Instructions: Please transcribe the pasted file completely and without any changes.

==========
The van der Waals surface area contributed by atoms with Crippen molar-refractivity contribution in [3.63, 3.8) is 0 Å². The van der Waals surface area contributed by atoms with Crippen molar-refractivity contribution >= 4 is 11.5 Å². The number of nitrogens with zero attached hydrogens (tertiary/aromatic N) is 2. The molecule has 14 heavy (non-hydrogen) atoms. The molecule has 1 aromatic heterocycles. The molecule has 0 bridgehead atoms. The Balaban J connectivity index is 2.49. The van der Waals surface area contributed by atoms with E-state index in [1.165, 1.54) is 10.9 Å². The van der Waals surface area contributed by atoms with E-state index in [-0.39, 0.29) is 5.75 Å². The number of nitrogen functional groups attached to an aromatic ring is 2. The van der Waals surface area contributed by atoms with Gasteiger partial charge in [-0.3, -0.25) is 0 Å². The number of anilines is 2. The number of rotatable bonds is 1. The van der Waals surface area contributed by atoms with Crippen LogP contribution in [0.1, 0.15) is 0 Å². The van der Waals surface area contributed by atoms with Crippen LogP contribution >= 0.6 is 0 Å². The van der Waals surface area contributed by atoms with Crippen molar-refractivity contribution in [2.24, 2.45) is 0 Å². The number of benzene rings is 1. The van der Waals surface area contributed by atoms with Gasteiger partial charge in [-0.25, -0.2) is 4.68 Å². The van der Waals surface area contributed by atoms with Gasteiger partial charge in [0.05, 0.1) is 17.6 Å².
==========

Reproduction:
The van der Waals surface area contributed by atoms with Crippen molar-refractivity contribution in [3.63, 3.8) is 0 Å². The van der Waals surface area contributed by atoms with Crippen molar-refractivity contribution >= 4 is 11.5 Å². The number of nitrogens with zero attached hydrogens (tertiary/aromatic N) is 2. The molecule has 14 heavy (non-hydrogen) atoms. The molecule has 1 aromatic heterocycles. The molecule has 0 bridgehead atoms. The Balaban J connectivity index is 2.49. The van der Waals surface area contributed by atoms with E-state index in [1.165, 1.54) is 10.9 Å². The van der Waals surface area contributed by atoms with E-state index in [-0.39, 0.29) is 5.75 Å². The number of nitrogen functional groups attached to an aromatic ring is 2. The van der Waals surface area contributed by atoms with Gasteiger partial charge in [-0.3, -0.25) is 0 Å². The number of anilines is 2. The number of rotatable bonds is 1. The van der Waals surface area contributed by atoms with Crippen LogP contribution in [0.1, 0.15) is 0 Å². The van der Waals surface area contributed by atoms with Crippen LogP contribution >= 0.6 is 0 Å². The van der Waals surface area contributed by atoms with Crippen molar-refractivity contribution in [2.24, 2.45) is 0 Å². The number of benzene rings is 1. The van der Waals surface area contributed by atoms with Gasteiger partial charge in [-0.25, -0.2) is 4.68 Å². The van der Waals surface area contributed by atoms with Gasteiger partial charge in [0.05, 0.1) is 17.6 Å².